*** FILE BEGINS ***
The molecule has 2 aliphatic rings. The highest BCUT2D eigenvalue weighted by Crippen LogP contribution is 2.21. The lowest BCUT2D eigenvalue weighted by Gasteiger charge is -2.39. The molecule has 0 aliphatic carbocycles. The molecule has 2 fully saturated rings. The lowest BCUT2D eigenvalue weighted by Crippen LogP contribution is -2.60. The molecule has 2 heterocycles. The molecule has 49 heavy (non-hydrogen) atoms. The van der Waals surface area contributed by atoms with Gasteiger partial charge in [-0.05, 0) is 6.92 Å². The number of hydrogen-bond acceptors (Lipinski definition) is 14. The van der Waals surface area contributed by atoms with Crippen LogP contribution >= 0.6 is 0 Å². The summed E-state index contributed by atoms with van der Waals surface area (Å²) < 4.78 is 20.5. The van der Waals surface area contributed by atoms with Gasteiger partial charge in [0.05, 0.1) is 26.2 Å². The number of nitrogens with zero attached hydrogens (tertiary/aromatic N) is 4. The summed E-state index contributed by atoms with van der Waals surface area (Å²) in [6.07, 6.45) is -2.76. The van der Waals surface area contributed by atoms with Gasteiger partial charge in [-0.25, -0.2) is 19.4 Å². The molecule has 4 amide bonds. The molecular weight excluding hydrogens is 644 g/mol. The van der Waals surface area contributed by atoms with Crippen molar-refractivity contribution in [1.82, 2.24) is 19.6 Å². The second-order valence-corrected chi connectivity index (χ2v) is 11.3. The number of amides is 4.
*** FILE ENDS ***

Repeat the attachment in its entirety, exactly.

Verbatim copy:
The molecule has 2 aliphatic rings. The highest BCUT2D eigenvalue weighted by Crippen LogP contribution is 2.21. The lowest BCUT2D eigenvalue weighted by Gasteiger charge is -2.39. The molecule has 0 aliphatic carbocycles. The molecule has 2 fully saturated rings. The lowest BCUT2D eigenvalue weighted by Crippen LogP contribution is -2.60. The molecule has 2 heterocycles. The molecule has 49 heavy (non-hydrogen) atoms. The van der Waals surface area contributed by atoms with Gasteiger partial charge in [-0.05, 0) is 6.92 Å². The number of hydrogen-bond acceptors (Lipinski definition) is 14. The van der Waals surface area contributed by atoms with Crippen LogP contribution >= 0.6 is 0 Å². The summed E-state index contributed by atoms with van der Waals surface area (Å²) < 4.78 is 20.5. The van der Waals surface area contributed by atoms with Gasteiger partial charge in [0.05, 0.1) is 26.2 Å². The number of nitrogens with zero attached hydrogens (tertiary/aromatic N) is 4. The summed E-state index contributed by atoms with van der Waals surface area (Å²) in [6.07, 6.45) is -2.76. The van der Waals surface area contributed by atoms with Gasteiger partial charge in [-0.25, -0.2) is 19.4 Å². The molecule has 4 amide bonds. The molecular weight excluding hydrogens is 644 g/mol. The van der Waals surface area contributed by atoms with Crippen molar-refractivity contribution in [1.82, 2.24) is 19.6 Å². The second-order valence-corrected chi connectivity index (χ2v) is 11.3. The number of amides is 4.